The Cellars of the Blancs Moussis
Construction of the Roman Cellars, or Cellars of the Blancs Moussis, was begun in 1782.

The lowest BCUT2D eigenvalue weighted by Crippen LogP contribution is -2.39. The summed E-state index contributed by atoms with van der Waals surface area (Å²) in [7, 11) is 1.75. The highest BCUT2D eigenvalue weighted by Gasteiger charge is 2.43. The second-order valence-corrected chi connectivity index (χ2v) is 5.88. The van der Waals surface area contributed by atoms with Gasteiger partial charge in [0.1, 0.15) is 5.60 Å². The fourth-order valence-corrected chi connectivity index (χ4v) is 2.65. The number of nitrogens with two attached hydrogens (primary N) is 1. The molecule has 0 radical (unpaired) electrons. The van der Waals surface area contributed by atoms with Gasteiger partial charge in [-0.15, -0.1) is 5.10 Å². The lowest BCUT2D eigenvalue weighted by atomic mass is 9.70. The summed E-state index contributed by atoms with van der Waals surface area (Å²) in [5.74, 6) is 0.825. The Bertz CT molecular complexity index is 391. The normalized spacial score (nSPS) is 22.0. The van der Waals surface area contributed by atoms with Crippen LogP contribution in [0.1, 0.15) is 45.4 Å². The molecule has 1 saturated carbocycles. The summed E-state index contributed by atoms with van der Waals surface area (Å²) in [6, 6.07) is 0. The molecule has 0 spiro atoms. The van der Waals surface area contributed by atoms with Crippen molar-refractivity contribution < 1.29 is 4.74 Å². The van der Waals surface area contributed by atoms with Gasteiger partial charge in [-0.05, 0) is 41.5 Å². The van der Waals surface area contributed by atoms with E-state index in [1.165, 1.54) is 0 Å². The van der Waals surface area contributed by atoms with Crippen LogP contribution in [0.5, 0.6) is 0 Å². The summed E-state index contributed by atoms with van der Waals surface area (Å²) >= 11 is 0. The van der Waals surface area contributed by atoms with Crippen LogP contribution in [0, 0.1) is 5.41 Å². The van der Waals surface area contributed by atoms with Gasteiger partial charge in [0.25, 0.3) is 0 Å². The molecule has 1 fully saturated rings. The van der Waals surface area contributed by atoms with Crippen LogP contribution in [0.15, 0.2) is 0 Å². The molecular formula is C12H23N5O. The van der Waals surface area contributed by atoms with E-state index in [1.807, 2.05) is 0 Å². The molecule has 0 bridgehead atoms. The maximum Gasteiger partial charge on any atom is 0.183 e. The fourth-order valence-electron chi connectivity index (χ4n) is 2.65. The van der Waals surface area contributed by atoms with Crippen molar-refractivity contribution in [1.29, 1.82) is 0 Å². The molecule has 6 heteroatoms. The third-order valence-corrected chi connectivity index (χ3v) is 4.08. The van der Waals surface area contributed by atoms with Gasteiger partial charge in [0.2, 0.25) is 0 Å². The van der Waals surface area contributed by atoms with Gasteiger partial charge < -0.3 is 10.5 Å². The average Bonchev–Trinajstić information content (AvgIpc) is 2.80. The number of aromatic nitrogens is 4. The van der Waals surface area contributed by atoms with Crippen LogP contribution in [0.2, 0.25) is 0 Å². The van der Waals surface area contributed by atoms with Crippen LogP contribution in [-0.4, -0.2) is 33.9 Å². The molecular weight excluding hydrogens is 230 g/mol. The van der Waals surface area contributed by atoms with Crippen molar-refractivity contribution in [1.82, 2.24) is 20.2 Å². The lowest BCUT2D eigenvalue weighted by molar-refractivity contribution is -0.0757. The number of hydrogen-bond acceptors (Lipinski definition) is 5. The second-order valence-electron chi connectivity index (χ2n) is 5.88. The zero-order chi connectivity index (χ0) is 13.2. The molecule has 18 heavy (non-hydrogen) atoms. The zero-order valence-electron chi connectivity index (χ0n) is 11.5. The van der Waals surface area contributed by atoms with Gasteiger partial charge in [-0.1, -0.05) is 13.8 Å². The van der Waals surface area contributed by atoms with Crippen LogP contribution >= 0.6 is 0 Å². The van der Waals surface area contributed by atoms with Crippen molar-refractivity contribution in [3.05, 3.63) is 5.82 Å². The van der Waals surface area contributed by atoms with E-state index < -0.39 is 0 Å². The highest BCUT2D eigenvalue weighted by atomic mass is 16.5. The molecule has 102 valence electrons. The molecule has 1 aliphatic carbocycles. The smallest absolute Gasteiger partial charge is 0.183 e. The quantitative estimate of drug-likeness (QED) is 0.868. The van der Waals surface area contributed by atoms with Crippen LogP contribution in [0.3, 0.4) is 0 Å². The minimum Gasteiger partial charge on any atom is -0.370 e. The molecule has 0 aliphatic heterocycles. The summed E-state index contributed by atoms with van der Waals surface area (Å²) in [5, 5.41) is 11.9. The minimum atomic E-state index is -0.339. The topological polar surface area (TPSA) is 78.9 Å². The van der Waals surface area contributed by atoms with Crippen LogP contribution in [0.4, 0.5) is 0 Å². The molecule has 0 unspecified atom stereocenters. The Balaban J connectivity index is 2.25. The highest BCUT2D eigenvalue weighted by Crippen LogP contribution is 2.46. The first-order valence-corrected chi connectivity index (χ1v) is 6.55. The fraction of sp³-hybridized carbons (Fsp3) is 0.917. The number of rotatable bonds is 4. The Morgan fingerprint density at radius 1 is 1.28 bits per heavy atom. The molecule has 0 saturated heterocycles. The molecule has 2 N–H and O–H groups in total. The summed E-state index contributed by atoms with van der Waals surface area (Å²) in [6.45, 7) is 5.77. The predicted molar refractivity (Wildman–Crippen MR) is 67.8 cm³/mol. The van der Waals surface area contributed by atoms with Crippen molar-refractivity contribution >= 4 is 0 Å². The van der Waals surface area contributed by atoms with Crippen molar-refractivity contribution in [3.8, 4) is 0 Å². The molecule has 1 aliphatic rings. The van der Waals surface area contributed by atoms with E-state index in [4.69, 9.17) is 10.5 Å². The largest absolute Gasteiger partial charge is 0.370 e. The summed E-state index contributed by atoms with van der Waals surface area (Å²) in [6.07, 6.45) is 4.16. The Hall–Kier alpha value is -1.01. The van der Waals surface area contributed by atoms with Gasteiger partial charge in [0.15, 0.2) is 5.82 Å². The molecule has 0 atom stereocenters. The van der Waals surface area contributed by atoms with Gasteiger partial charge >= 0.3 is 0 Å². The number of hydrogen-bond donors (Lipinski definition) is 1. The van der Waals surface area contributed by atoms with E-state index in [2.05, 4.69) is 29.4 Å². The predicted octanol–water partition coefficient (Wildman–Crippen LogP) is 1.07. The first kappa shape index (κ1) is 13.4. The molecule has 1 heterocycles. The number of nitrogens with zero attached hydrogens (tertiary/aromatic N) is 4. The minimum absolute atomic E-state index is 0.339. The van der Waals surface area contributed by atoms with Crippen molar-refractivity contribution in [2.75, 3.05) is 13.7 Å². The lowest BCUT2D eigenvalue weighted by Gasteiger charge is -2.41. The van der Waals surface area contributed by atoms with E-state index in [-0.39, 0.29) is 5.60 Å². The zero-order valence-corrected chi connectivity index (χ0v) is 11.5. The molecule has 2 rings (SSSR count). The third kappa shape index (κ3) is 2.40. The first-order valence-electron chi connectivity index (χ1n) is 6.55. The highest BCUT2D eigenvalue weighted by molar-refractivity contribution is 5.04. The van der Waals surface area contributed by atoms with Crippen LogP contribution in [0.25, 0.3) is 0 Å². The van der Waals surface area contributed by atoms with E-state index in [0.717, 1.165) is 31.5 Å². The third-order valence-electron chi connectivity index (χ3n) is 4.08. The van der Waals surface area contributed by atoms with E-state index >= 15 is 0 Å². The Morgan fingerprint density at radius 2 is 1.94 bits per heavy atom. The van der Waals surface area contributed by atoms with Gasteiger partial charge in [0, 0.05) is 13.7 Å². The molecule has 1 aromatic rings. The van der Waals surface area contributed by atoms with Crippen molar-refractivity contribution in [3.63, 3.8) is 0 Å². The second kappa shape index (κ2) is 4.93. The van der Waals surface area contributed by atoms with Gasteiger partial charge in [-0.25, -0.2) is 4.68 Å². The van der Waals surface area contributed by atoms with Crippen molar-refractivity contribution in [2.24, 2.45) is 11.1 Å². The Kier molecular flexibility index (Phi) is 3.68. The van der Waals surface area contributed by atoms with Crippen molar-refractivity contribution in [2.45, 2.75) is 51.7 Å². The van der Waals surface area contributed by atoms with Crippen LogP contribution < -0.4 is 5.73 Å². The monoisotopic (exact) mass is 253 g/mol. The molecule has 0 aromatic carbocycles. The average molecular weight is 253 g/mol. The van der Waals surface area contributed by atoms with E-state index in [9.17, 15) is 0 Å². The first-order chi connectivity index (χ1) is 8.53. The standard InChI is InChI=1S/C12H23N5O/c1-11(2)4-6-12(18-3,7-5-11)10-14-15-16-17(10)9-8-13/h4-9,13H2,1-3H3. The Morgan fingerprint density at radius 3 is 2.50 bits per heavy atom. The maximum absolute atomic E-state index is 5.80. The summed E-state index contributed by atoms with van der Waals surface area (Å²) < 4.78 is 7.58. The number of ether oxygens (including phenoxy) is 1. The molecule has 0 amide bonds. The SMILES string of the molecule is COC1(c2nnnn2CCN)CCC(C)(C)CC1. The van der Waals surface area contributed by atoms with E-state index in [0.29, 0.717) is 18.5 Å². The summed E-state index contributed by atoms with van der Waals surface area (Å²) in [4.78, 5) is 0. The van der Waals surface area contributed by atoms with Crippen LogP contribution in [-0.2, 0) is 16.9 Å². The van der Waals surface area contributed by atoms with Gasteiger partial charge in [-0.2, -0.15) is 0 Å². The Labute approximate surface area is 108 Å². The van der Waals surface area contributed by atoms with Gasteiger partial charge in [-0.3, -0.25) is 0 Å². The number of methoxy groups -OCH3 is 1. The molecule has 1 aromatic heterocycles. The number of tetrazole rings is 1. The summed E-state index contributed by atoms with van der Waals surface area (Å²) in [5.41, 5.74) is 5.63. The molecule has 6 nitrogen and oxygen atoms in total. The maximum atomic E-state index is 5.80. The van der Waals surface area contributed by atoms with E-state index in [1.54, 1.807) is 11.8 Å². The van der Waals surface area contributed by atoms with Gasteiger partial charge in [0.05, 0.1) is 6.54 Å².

The cluster of buildings which would become offices for the administration of both the Principality and the Abbey were completed in1787. The original purpose for the Cellars is not known: the brick vaulting gives it a very particular atmosphere that seems more ancient than it is in reality. In 1959, in their search for a suitable space in which to mark Laetare Sunday (the fourth Sunday in Lent), the dynamic and ever-youthful Brotherhood of the Blancs-Moussis, or the White-clad, took on the project of transforming what had become a communal dumping area into a place where they could hold their celebrations. Having removed many tons of rubble, the following year the beaten-earth floor was dressed with shale slabs recovered from tannery tanks that had been housed in a nearby wing, known as the Belgacom wing. In fact, the area that became the tannery was originally built as the living quarters for the Prince-Abbot himself. Today, the Cellars are the venue for, amongst other events, the receptions organised for The Friends of the Festival.